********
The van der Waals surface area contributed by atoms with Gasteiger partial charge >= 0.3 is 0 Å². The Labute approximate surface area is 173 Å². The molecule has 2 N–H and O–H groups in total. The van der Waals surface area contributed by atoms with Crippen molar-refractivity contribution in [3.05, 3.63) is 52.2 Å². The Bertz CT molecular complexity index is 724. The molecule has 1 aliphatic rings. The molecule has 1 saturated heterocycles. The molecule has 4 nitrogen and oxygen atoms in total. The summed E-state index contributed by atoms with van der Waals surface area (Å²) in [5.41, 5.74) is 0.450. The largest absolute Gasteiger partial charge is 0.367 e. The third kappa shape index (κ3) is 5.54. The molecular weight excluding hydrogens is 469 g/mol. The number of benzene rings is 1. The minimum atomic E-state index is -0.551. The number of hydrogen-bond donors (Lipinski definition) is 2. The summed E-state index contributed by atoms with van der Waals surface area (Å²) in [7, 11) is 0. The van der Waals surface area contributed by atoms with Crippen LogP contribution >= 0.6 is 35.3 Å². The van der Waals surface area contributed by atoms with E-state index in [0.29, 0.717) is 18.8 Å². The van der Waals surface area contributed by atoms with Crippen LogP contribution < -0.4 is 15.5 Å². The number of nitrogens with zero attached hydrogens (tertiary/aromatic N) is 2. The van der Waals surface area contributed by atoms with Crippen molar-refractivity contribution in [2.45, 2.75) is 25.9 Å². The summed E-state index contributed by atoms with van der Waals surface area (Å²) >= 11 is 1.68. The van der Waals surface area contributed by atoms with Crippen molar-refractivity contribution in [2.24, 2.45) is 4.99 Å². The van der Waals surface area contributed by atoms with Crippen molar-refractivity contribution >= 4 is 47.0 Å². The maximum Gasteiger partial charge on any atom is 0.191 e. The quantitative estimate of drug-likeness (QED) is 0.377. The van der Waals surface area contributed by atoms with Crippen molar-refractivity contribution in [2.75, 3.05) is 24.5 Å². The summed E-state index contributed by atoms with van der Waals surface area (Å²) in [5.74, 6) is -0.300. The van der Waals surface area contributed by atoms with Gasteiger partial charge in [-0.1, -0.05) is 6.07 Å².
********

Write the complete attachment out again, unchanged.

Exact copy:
The van der Waals surface area contributed by atoms with Gasteiger partial charge >= 0.3 is 0 Å². The Labute approximate surface area is 173 Å². The molecule has 2 N–H and O–H groups in total. The van der Waals surface area contributed by atoms with Crippen molar-refractivity contribution in [3.05, 3.63) is 52.2 Å². The Bertz CT molecular complexity index is 724. The molecule has 1 aliphatic rings. The molecule has 1 saturated heterocycles. The molecule has 4 nitrogen and oxygen atoms in total. The summed E-state index contributed by atoms with van der Waals surface area (Å²) in [5.41, 5.74) is 0.450. The largest absolute Gasteiger partial charge is 0.367 e. The third kappa shape index (κ3) is 5.54. The molecular weight excluding hydrogens is 469 g/mol. The number of benzene rings is 1. The minimum atomic E-state index is -0.551. The number of hydrogen-bond donors (Lipinski definition) is 2. The summed E-state index contributed by atoms with van der Waals surface area (Å²) in [7, 11) is 0. The van der Waals surface area contributed by atoms with Crippen LogP contribution >= 0.6 is 35.3 Å². The van der Waals surface area contributed by atoms with E-state index in [0.29, 0.717) is 18.8 Å². The van der Waals surface area contributed by atoms with Crippen LogP contribution < -0.4 is 15.5 Å². The number of nitrogens with zero attached hydrogens (tertiary/aromatic N) is 2. The van der Waals surface area contributed by atoms with Crippen molar-refractivity contribution in [2.45, 2.75) is 25.9 Å². The summed E-state index contributed by atoms with van der Waals surface area (Å²) >= 11 is 1.68. The van der Waals surface area contributed by atoms with Crippen molar-refractivity contribution in [2.24, 2.45) is 4.99 Å². The van der Waals surface area contributed by atoms with Crippen molar-refractivity contribution >= 4 is 47.0 Å². The maximum Gasteiger partial charge on any atom is 0.191 e. The quantitative estimate of drug-likeness (QED) is 0.377. The van der Waals surface area contributed by atoms with Crippen molar-refractivity contribution in [2.75, 3.05) is 24.5 Å². The summed E-state index contributed by atoms with van der Waals surface area (Å²) in [5.74, 6) is -0.300. The van der Waals surface area contributed by atoms with Gasteiger partial charge in [-0.1, -0.05) is 6.07 Å².